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Research: Octopus brains grow in a similar way to humans’

© Albert Kok/Wikimedia

Despite a gap of 600 million years of evolution, the brain of a human develops in a very similar way to that of an octopus, according to researchers from the university of Leuven.

It has long been recognised that the octopus is a particularly intelligent invertebrate, able to use tools, to play and even to plan for the future. Some characteristics have previously been thought to be restricted to vertebrates such as dolphins and primates, including humans.

The researchers from KULeuven set about examining the development of the octopus brain to see if that could give any clues to this apparent anomaly.

The key is this: in the human brain, cells are not manufactured in the place where they will end up. Instead they develop from brain stem cells which are distributed throughout the brain, where they wait until the are fully grown, at which point they migrate to whatever region of the brain requires them.

That is also the process in the brains of other vertebrates, and now the team led by Eve Seuntjens, professor of animal physiology and neurology, has discovered that the same is true for the octopus.

“Octopuses are invertebrates that have undergone a very different evolution since the origin of life on Earth,” said Prof Seuntjens. “If the brains of two animal species, each of which have undergone a completely different evolution, develop in the same way, then you can say that that way of development probably determines the extent to which a species is intelligent.”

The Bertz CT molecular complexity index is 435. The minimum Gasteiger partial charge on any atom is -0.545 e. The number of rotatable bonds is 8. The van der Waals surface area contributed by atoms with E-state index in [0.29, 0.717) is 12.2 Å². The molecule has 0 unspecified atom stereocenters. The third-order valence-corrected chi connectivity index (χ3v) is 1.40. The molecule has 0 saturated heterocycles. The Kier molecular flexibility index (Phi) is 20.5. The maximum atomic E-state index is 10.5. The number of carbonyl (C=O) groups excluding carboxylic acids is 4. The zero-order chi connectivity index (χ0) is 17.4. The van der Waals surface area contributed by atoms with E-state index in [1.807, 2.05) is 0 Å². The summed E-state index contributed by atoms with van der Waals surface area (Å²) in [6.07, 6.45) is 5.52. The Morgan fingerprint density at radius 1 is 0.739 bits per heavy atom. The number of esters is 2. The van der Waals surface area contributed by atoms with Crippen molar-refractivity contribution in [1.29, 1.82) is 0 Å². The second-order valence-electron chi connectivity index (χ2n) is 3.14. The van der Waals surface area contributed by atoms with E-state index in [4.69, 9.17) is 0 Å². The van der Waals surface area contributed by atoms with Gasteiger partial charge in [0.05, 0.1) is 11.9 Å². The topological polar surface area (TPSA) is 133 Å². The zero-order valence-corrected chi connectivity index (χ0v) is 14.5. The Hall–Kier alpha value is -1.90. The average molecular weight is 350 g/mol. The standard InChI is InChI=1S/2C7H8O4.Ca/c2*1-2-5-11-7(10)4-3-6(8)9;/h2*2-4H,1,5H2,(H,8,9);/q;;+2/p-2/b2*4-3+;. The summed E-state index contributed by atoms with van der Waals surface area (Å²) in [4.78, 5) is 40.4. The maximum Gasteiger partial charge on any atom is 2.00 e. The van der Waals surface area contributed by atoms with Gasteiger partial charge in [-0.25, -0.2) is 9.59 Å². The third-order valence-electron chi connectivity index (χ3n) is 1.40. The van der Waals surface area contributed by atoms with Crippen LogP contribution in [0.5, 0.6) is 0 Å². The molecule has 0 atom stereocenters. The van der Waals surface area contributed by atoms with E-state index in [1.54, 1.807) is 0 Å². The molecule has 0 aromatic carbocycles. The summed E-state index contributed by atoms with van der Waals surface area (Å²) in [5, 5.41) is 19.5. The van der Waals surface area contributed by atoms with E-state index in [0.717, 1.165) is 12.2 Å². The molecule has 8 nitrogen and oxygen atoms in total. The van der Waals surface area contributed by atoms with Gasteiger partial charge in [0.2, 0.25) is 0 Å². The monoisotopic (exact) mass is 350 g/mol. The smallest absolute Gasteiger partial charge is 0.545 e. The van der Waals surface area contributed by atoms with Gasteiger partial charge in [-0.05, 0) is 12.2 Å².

A cluster of octopus eggs containing embryos. © KU Leuven – Astrid Deryckere

In the lab, we built an ideal environment in which octopus eggs can develop,” explained postdoctoral researcher Astrid Deryckere.

Because the eggs are transparent, we were able to closely follow each stage of development. To our great surprise, brain cells in octopuses show the same migratory behaviour as human brain cells. This proves that migration of brain cells is fundamental to the formation of complex brains.”

The study, published now in the journal eLife, was funded by the Stazione Zoologica A Dohrn (Naples), the Fund for Scientific Research of the Flemish government (FWO) and KULeuven.

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